In a country such as Bulgaria, the company income tax law 2007 provides that MSMEs whose net sales in a year is less than US$ 180.971 are not supposed to contribute to minimum or make any advanced tax payments but are only required to maintain a simplified accounting standard. In addition, the Nigeria Finance Act 2020 tax exempts small enterprises with turnover less than US$ 65,582 from paying minimum tax. Also in South Africa, small business corporations with gross income of not more than US$ 5687.99 are taxed at zero per cent.
Such tax palliative arrangements are laudable and act as best practice, encouraging growth of early-stage startup firms and MSMEs. Such tax regimes which are supportive of the MSMEs enable firms to redirect revenue saved back to their businesses. Considering there are approximately 7.41 million MSMEs in Kenya, which contribute approximately 98 per cent of all businesses in Kenya with about 14.9 million engaged persons in the sector, it is likely that the minimum tax will have an impact on economic growth.
While effecting the minimum tax, there is need to support the MSMEs trade performance post COVID-19. There is need to ascertain the efficiency of the minimum tax administration and determine how effectively it can be implemented without adversely affecting the expansion and growth of the sector. This implies that as a policy maker and regulator, the Government needs to consider ways in which the minimum taxes can be imposed without adversely affecting the narrow fiscal space of MSMEs due to the effect of COVID-19.
Even so, there still exists the universal view that tax is an essential source of revenue for growth of the economy and delivery of social services. Nevertheless, the challenge with administration of the proposed minimum tax lies in the ability of traders to get business sufficient to meet tax obligations (pay), sustain their businesses and expand considering that some firms such as wholesale and retailers in the sector are faced with multiple taxation, including the county levies and charges which vary across the counties and significantly consume revenues generated by these firms that could otherwise be utilized for expansion.
To improve on ease of doing business in the country, the World Bank Ease of Doing Business report of 2020 recommends having flexible regulatory reforms. Flexible taxation regime may result to significant outcomes in terms of growth of firms and employment creation, but effecting the minimum tax on the gross turnover regardless that the firms makes profit or not tightens the MSMEs regulatory environment in the country and does not improve the ease of doing business as per the World Bank report.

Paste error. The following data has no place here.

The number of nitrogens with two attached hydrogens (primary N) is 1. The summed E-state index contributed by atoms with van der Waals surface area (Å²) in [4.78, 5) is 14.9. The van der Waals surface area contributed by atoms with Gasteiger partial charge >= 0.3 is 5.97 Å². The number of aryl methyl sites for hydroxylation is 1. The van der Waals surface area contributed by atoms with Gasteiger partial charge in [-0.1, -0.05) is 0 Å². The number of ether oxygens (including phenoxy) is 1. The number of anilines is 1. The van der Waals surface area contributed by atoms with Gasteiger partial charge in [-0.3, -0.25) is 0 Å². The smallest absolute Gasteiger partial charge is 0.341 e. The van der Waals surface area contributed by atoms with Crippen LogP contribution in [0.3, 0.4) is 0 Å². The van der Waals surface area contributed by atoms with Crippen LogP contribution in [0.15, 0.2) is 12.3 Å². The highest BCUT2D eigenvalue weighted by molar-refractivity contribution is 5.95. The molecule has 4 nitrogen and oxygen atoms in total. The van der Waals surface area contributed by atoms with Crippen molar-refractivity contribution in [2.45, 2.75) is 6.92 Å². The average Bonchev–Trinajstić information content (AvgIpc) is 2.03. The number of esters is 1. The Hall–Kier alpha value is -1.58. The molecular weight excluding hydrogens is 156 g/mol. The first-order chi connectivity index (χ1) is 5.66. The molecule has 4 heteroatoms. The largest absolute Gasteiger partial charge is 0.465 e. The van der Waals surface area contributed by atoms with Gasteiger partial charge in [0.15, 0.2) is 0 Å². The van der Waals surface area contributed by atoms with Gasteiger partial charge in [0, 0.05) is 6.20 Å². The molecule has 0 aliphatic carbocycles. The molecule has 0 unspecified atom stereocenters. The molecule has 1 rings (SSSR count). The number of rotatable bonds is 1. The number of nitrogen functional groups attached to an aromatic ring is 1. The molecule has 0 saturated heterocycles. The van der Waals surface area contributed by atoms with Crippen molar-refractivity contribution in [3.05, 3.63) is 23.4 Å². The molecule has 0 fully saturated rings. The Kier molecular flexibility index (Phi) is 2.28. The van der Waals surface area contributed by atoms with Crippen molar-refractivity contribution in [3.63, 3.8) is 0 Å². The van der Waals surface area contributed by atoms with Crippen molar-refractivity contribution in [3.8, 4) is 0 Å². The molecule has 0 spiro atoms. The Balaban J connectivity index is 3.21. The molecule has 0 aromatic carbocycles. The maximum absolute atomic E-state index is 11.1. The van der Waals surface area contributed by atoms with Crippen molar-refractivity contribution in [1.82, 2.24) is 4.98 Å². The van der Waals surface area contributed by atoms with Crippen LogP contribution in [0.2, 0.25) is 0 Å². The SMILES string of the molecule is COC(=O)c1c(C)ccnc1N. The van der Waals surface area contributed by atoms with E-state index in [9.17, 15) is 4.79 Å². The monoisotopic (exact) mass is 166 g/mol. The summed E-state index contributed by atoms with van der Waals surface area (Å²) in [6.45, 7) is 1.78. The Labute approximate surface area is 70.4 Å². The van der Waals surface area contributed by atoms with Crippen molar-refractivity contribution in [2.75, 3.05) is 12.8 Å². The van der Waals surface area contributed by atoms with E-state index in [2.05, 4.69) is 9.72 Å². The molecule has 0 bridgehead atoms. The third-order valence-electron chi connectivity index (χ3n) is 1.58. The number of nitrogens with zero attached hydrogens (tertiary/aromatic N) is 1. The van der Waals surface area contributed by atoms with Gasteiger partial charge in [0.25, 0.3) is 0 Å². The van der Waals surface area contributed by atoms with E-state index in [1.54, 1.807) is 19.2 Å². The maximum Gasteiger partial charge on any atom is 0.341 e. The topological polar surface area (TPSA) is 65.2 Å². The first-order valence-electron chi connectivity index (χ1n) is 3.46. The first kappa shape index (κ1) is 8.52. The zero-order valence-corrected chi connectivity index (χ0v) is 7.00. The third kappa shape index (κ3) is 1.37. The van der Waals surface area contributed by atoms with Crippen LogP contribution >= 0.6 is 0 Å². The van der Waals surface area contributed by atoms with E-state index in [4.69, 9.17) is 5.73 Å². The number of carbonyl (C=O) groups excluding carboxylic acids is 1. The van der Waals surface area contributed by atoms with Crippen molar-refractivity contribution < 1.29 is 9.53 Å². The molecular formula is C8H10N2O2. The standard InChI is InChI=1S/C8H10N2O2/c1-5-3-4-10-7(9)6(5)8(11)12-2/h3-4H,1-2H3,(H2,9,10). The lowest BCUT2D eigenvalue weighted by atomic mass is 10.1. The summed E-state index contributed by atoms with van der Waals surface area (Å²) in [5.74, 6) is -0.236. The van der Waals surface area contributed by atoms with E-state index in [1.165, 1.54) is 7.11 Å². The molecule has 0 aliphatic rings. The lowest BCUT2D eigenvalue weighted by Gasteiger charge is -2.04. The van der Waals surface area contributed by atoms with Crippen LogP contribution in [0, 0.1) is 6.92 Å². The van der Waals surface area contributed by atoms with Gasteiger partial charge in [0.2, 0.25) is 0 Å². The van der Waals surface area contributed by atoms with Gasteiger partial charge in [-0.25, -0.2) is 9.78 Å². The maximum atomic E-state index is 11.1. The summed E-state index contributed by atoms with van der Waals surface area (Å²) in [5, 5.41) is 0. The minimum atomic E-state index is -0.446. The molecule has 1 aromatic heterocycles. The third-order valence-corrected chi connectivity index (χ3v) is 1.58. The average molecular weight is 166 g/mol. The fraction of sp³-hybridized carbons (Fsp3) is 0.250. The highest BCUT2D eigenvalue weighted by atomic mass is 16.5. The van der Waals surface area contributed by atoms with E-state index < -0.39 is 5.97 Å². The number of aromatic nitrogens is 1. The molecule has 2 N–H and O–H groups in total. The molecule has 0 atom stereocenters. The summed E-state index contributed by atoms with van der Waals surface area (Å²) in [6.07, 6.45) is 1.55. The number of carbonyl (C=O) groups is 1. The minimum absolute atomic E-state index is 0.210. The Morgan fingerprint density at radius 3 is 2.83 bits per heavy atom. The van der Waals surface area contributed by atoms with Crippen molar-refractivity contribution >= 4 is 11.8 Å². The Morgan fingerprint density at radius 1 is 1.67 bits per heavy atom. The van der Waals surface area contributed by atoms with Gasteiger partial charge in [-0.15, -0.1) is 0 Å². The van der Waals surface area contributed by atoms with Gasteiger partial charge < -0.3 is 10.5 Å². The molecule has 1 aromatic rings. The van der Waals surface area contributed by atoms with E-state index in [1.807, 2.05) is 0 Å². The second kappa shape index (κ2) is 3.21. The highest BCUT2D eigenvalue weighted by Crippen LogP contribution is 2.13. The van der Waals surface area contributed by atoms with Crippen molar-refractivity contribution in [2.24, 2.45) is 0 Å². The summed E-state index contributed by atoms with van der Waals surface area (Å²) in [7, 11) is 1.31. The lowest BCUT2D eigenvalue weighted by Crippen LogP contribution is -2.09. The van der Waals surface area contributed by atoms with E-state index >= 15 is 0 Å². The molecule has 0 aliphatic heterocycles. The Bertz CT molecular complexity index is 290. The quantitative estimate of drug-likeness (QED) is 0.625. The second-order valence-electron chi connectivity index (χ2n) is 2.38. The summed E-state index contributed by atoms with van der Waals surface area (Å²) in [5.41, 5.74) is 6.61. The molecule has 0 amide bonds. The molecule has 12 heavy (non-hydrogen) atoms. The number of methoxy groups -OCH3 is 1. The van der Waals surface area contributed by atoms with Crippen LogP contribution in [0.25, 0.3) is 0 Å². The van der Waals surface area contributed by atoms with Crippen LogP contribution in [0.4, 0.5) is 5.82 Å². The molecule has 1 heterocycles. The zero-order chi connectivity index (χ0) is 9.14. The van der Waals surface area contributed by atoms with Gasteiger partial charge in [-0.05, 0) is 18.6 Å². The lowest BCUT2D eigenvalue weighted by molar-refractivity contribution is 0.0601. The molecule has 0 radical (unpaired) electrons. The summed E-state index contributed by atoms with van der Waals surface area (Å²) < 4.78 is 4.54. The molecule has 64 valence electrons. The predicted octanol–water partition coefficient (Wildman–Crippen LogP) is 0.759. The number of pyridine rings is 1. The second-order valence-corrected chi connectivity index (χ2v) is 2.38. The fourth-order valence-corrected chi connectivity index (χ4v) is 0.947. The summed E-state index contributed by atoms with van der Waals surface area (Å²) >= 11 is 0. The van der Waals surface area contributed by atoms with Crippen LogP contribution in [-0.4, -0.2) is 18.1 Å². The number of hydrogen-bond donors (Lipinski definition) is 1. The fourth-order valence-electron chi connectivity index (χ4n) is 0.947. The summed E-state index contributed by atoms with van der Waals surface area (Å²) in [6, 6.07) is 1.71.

That notwithstanding, the intervention measures by the Government to cushion business from effects of COVID-19 such as reduction of VAT, PAYE, availed further resources to the firms. Most of the MSMEs are one-man firm who earned Ksh 24,000 per month and below and therefore benefited from the tax relief for the below Ksh 24,000. Payment of pending bills owed to suppliers and VAT refunds boosted the sectors as the Central Bank of Kenya increased bank liquidity to allow for flexibility rescheduling of loans which helped the sector to remain afloat. These measures have been very expensive for the government, but the economic and policy consensus is that the alternative, which is closure of the businesses and loss of jobs would trigger serious economic collapse from which it would take decades to recover. Supporting businesses survival has thus proved plausible.
With the implementation of minimum tax, the issue of inter-county fees, advertisement fees and charges imposed when moving goods from one county to another needs to be addressed and harmonized through policy to avoid double taxation, which constitute trade barriers. To further support the sector and encourage free movement of goods and services, the license fees charged should be channelled towards service provision rather than revenue collection tools.
Before operationalization of the minimum tax for example, stakeholder consultations can be held to discuss whether there is need for tax exemptions especially for the start-ups and the need for administrative guidelines on the operationalization of the minimum tax to address some of the anticipated businesses challenges. Further, delayed implementation might also be considered to allow the MSMEs to recover gradually from the effects of the pandemic. This will not only assist the sector to recover from the adverse effects of the pandemic but also to improve the contribution to GDP and create more jobs as envisioned in the Kenya Vision 2030.
Author: Dr John Karanja, Senior Policy Analyst, Trade & Foreign Policy Department
Photo: Courtesy of Kenya Revenue Authority